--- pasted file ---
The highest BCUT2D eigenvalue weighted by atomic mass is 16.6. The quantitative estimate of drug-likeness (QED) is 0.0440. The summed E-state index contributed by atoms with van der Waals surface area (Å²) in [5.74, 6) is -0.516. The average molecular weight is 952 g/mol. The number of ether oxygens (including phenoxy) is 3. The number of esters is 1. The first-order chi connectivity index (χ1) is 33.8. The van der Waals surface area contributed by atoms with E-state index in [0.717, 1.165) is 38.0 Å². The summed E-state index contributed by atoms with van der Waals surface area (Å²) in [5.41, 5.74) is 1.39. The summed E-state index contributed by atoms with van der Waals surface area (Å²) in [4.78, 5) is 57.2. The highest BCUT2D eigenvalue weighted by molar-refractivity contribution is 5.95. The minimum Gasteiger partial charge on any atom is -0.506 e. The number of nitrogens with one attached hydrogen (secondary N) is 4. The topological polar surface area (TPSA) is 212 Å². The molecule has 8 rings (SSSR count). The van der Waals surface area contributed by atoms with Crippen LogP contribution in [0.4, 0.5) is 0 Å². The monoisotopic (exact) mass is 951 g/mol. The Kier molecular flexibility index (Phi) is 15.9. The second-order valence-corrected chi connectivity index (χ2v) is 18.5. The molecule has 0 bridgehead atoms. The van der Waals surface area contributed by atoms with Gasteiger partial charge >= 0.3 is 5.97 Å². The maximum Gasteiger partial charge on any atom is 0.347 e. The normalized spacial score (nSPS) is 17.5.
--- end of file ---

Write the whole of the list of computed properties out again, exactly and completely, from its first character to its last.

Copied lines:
The highest BCUT2D eigenvalue weighted by atomic mass is 16.6. The quantitative estimate of drug-likeness (QED) is 0.0440. The summed E-state index contributed by atoms with van der Waals surface area (Å²) in [5.74, 6) is -0.516. The average molecular weight is 952 g/mol. The number of ether oxygens (including phenoxy) is 3. The number of esters is 1. The first-order chi connectivity index (χ1) is 33.8. The van der Waals surface area contributed by atoms with E-state index in [0.717, 1.165) is 38.0 Å². The summed E-state index contributed by atoms with van der Waals surface area (Å²) in [5.41, 5.74) is 1.39. The summed E-state index contributed by atoms with van der Waals surface area (Å²) in [4.78, 5) is 57.2. The highest BCUT2D eigenvalue weighted by molar-refractivity contribution is 5.95. The minimum Gasteiger partial charge on any atom is -0.506 e. The number of nitrogens with one attached hydrogen (secondary N) is 4. The topological polar surface area (TPSA) is 212 Å². The molecule has 8 rings (SSSR count). The van der Waals surface area contributed by atoms with Crippen LogP contribution in [0.4, 0.5) is 0 Å². The monoisotopic (exact) mass is 951 g/mol. The Kier molecular flexibility index (Phi) is 15.9. The second-order valence-corrected chi connectivity index (χ2v) is 18.5. The molecule has 0 bridgehead atoms. The van der Waals surface area contributed by atoms with Gasteiger partial charge >= 0.3 is 5.97 Å². The maximum Gasteiger partial charge on any atom is 0.347 e. The normalized spacial score (nSPS) is 17.5.